In the 1950s, young comic book readers were sold on advertisements for X-ray glasses, a novelty that did little more than provide an illusion which an adequately theatrical performer could exploit.
More than 50 years later, the security industry has developed their own version of X-ray vision -- one that actually works.
Using something called millimeter-wave technology and other cutting-edge tools, security professionals can literally see through clothes to spot anything that could be potentially dangerous.
But even in a world where many people fear being the victim of terrorism, does technology that can look under your undergarments cross the line?
The recent London terror attacks have prompted many to ask how we can effectively protect any transit system from terrorist attack.
"In this new sort of environment of security, the secret of success is constant vigilance -- being able to spot the anomaly in everyday life," said Neil Fisher, a vice president at QinetiQ, a British company that deals in defense technology and security solutions. "People are very bad at that, but technology is very good."
QinetiQ and other companies have been working with millimeter-wave technology for several years. Recently, they've started putting it in use in real-life situations.
QinetiQ's technology was used to scan soft-sided trucks and to look for people trying to illegally enter the United Kingdom at the country's ports. It's also been tried at airports in England, Europe and Canada. Fisher says his firm's machines have assisted in the apprehension of thousands of people trying to sneak through the French port of Calais.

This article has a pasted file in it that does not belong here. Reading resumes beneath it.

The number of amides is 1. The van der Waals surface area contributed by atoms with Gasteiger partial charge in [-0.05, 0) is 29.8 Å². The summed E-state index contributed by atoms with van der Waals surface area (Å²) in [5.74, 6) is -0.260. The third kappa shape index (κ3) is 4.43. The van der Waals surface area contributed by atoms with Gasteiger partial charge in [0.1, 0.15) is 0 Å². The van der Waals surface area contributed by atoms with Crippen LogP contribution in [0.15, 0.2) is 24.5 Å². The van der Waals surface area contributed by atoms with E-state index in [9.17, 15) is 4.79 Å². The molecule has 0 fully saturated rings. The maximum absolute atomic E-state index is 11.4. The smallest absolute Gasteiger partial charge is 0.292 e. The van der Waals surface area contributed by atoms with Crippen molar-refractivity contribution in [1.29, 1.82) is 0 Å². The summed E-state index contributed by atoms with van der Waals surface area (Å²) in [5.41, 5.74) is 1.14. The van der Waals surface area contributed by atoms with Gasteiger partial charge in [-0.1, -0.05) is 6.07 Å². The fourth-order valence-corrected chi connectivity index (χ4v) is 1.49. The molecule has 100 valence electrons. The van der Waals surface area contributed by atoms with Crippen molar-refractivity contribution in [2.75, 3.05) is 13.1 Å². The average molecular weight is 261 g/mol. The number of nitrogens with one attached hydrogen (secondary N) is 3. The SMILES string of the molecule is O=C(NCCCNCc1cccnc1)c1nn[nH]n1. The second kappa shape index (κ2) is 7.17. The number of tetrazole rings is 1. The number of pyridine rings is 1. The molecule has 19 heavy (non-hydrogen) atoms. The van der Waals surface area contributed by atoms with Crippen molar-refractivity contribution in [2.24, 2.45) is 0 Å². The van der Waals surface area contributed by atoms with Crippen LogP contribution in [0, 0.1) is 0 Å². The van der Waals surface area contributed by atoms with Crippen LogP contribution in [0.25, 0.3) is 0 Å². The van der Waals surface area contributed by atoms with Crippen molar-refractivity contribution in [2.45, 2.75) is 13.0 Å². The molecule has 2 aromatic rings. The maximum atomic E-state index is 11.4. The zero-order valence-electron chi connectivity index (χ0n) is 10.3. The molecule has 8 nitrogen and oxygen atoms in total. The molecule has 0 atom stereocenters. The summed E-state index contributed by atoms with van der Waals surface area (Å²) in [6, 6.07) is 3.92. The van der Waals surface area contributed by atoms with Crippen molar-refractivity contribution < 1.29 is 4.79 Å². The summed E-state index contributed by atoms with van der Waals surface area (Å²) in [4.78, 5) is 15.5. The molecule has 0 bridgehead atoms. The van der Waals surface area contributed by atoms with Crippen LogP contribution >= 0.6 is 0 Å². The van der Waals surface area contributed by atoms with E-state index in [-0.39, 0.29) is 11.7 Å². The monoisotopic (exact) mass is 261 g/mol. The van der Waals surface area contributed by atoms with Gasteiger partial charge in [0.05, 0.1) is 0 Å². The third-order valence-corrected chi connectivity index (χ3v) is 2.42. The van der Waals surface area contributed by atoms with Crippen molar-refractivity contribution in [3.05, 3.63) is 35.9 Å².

Ready for Prime-Time?
Millimeter-wave technology takes advantage of harmless radiation commonly known as "cold light" that reflects off of humans and other objects when the sun's light strikes directly or indirectly.
"Our [QinetiQ] sensors are a bit like a camera in that it picks up reflections of this radiation on everyday objects," explained Fisher. "It just so happens that it reflects very well off metal, some plastics, some ceramics and organic material [like skin] and it doesn't reflect very well off clothing, which basically is transparent to it."
But millimeter-wave is not the only technology capable of taking a peek at what you may or may not be concealing under your clothes.
The Justice Department says there a number of other methods currently being researched to expose what terrorists or other criminals might want to conceal.
"We've got a technical partner at the Air Force Research Laboratory in Rome, N.Y., that is doing sort of a 'bake-off' of concealed weapons detection systems," said Dr. John Morgan, a Justice Department spokesman. "That includes some of the very best infrared systems along with some of these millimeter-wave systems."
Morgan believes that although millimeter-wave technology is promising, it's still not ready for the front lines.
"I would put them in the category of the 1960s mainframe computer," said Morgan. "If they can make them cheaper, smaller, faster, then they could have a real benefit to counterterrorism and law enforcement."
Privacy Concerns Persist
Anyone who's been to a U.S. airport since 9/11 has seen officials search passengers and their luggage.
But even at a time when air and even rail travelers are getting used to being scrutinized, is a machine that can see through your clothes a step over the line?
"I don't think it's a Big Brother thing," said Fisher. "I think with a system that can screen large amounts of people very, very quickly, who all they want to do is go about their daily business unhindered knowing that they're actually innocent, this technology isn't going to reveal anything."
Fisher says that the imaging is intentionally blurred and doesn't clearly show anything you wouldn't want the device's operator to see.
Despite progress in advanced ways to spot concealed dangers, Morgan admits technology alone is not going to do away with terror.
"Millimeter-wave is very good at raising the barrier, make it harder to do terrorism, to get someone at that last minute before they might do something terrible or tragic," Morgan said. "But it's only one piece of a very, very complicated puzzle."